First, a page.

The Review of Austrian Economics, 18:3/4, 345–347, 2005.
2005 Springer Science + Business Media, Inc. Manufactured in The Netherlands.
(Eds.), Carl Menger and the Evolution of
Payments Systems. Cheltenham, UK and Northampton, MA, USA: Edward Elgar ISBN
1-84064-918-6, pp. 191.
Over the course of the past few decades historians of economics, as well as economists more
narrowly focused on Austrian economics, have reassessed the theories of Carl Menger.
Generally viewed as an “incomplete neoclassical” before the “de-homogenation” (Jaff´e
1976) of the marginalist triumvirate of Jevons, Menger, and Walras began, many economists
now view him primarily as the developer of a theoretical framework for historical analysis
(cf. Vaughn 1994). Explaining changes over time is a central element of such a project. If
such was Menger’s goal, then the importance he attached to his theory of the development
of the institution of money is readily understandable.
Most English-speaking economists know Menger’s theory only from his shorter presen-
tations in the Economic Journal (1892) and in Chapter VIII of his Principles of Economics
(1976, 1994). His long version of “Money,” which appeared in 1909 in the Handw
der Staatswissenschaften, has never before been published in an English translation. It forms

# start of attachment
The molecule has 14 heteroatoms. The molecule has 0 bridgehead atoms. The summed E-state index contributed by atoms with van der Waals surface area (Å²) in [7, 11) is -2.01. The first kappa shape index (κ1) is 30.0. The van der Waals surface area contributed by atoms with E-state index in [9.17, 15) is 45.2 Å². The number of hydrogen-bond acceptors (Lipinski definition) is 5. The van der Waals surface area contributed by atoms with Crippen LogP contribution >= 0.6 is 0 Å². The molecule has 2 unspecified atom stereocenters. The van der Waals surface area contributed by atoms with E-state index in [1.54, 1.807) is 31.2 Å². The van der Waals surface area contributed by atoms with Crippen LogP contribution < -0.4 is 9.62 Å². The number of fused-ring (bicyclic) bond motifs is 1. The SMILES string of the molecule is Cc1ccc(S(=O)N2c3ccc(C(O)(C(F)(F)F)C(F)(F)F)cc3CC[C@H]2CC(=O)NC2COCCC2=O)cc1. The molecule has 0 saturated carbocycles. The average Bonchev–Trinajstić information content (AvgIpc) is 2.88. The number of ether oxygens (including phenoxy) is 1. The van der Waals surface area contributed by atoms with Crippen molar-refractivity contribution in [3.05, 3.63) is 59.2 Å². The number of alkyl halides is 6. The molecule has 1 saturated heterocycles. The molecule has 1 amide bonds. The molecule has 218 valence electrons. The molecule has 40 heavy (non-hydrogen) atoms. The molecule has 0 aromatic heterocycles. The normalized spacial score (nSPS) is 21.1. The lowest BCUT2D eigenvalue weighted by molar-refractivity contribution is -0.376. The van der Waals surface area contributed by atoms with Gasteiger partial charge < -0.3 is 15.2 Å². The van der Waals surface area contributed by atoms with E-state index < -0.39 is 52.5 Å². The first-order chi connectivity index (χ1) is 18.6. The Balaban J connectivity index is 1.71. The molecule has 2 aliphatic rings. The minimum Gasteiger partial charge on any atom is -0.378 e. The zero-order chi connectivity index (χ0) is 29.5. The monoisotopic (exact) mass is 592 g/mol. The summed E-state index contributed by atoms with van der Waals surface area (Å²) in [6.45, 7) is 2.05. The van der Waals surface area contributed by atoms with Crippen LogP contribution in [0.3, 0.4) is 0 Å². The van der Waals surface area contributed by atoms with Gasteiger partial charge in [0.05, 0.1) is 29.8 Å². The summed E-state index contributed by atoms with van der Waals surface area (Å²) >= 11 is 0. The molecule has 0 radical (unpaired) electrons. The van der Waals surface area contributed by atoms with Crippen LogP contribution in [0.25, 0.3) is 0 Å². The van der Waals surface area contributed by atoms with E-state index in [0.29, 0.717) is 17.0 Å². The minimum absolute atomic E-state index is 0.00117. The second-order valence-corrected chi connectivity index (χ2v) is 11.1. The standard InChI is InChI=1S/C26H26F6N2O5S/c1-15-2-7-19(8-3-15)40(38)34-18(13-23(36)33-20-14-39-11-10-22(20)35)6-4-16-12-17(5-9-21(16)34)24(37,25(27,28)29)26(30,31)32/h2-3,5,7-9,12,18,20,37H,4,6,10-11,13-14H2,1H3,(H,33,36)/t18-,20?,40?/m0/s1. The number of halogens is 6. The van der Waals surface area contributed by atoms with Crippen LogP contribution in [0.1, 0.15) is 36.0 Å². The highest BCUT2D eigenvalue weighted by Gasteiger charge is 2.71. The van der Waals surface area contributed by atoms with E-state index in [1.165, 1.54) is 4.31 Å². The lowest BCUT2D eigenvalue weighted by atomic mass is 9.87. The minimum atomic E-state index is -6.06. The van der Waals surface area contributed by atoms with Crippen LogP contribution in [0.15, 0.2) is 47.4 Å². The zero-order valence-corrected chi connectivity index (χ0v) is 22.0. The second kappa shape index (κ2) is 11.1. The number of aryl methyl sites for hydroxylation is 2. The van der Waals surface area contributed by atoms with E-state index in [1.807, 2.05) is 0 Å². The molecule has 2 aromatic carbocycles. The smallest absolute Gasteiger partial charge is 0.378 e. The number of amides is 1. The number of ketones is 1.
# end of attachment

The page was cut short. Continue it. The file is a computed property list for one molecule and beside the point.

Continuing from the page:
the foundation upon which the remainder of the Latzer-Schmitz volume is built.
Following a short introduction by the editors, Erich Streissler provides a brief analysis
of Menger’s article. Streissler places Menger’s article in historical context, noting that the
essay rests almost entirely on ideas propounded earlier by Wilhelm Roscher and Adam
Smith. Streissler points out the fact that Menger refers to the work of the “grandmaster of
German monetary thought” in the preceding generation, Karl Knies, only to contradict him.
While Menger also draws on German legal scholarship, “On the whole, . . . the article is
Menger at his most original” (11). Streissler notes that the ﬁrst third of the article consists of
the material published in the Economic Journal. This part, and the “short but very original
treatment of the demand for money” (17) at the end of the article are, he believes, the most
valuable parts of Menger’s longer work.
No doubt Streissler is correct in this judgment. But as one who had previously read only
the shorter versions of Menger’s “Money,” I was fascinated by the attention devoted to
both institutional and legal detail. In particular, I was surprised by the attention Menger
pays to the beneﬁcial effects of government actions. He discusses the beneﬁts of a uniform
coinage, the difﬁculties imposed by (full-bodied) coins minted from different metals, and the
important role played by government in enhancing the efﬁciency of the payments system.
“Only through this combination of government measures pertaining to coinage technique,
administrative law, and private law does a country’s system of types of coin become a system
of legally strictly fungible units of account . . . ” (48). Menger also expresses an appreciation
for the use of careful price surveys to construct price indexes (67) and notes that it is not only
“within the power of states and associations of states to regulate the quantity [of money]